To be fair, my own experiences in facing mortality may have something to do with whatever this ‘sort of’ depression is that’s troubling me. Seven years ago, after surviving both a heart attack and near-fatal car accident within six months of each other (both on the heels of telling my now ex-husband I wanted a divorce), I was diagnosed with Post-Traumatic Stress Disorder (PTSD), which research shows can also trigger death anxiety, or thanatophobia, the fear of death. Especially in conjunction with the death of a loved one.
That’s me. And almost on the daily.
Sure, I’m still participating in life, and yes, I’m still carrying out my normal routines.
But I usually don’t want to be anywhere besides my kitchen or recliner at home, I don’t care to socialize with others beyond my family, and I seem to cry about most everything. I just feel so down. I’m tired of thinking about death and worrying about what happens after. And I’m frightened to lose everyone who brings me happiness.
This reality check and my overwhelming fears are sucking the life (no pun intended) right out of me. It’s like I’m in a state of grief with no tangible cause—yet. Like I’m already grieving the losses of everyone that I love. The loss of my own beautiful life.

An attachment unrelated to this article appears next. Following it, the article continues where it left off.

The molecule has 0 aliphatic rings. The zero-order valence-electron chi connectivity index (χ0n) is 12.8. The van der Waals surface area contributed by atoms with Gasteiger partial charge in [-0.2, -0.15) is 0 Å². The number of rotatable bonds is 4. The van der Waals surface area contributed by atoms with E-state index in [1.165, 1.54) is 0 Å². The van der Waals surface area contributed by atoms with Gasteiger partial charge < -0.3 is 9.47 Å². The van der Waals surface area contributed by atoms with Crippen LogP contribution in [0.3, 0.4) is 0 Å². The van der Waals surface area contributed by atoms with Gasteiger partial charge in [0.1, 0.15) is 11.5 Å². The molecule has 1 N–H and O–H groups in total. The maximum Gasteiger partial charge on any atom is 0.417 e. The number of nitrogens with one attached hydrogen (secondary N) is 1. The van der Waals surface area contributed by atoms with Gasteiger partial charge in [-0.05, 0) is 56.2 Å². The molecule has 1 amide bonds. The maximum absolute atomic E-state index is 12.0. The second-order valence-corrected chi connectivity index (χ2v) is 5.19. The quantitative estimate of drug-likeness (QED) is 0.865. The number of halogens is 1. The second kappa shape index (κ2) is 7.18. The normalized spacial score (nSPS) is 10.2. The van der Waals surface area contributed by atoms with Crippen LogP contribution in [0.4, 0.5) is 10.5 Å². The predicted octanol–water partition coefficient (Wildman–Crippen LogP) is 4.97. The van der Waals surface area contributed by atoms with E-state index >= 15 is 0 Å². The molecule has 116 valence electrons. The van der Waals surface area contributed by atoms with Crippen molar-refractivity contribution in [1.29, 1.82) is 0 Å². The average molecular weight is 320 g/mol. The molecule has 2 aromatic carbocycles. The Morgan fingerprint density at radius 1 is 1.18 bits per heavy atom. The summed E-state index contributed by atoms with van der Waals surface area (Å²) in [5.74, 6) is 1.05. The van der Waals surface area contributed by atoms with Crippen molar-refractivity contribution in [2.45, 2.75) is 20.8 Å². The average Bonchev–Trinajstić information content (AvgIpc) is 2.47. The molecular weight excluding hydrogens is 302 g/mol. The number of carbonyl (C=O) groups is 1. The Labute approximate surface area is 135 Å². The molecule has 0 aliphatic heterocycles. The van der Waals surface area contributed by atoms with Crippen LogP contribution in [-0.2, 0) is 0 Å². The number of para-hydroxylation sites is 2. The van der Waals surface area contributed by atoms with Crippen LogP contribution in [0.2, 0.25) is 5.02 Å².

Maybe that’s why it’s called “complicated grief.” Or maybe it’s more along the lines of a “pre-grief.” Whatever this is, it’s very real. And I can’t be the only who feels it.
Man, is it enervating.
“Smiles today, Aimee,” my husband tells me after a morning hug. “No grumps, no Debbie-Down-ing, okay? You have so much to be happy about.” It’s almost become a morning ritual, just like the twenty years of Prozac I’ve taken.
He understands it all—my prior trauma, Mom’s death, the recent deaths of two grandfather figures, a rapidly approaching 50th birthday—and its effect on me, though I’m still working on it. And I appreciate his approach, the reminders that I need.
The holidays are here, the year is ending, and January 2019 means I’m a half-century old. I gave in to the silver hair, gave up on the age spots, and can’t wait for the perimenopause hormones and symptoms to quit raging.
I am one gigantic, aging, complicated, pre-grief, hot mess. Literally.
And I suppose I’m reflective to the extreme right now as the first half (hopefully) of my life closes.
So while I do have much joy in my life to appreciate, and it’s good to keep at my center, maybe this funk, this continued grieving, deserves approval, too. Validation. Maybe it should even be considered as cathartic—a process, a by-product of happiness that recognizes potential loss as scary—as long as one is willing to, at some point, also get rid of its energy for a while.
Acknowledge it, give it the attention it deserves, and then let it go.
You know that ghost of the future will visit you again; it’s inevitable. But it doesn’t have to haunt you.
Live in the now, in this moment. Be present. It can help. It can bring a sense of calm to the chaos of life. You get to decide.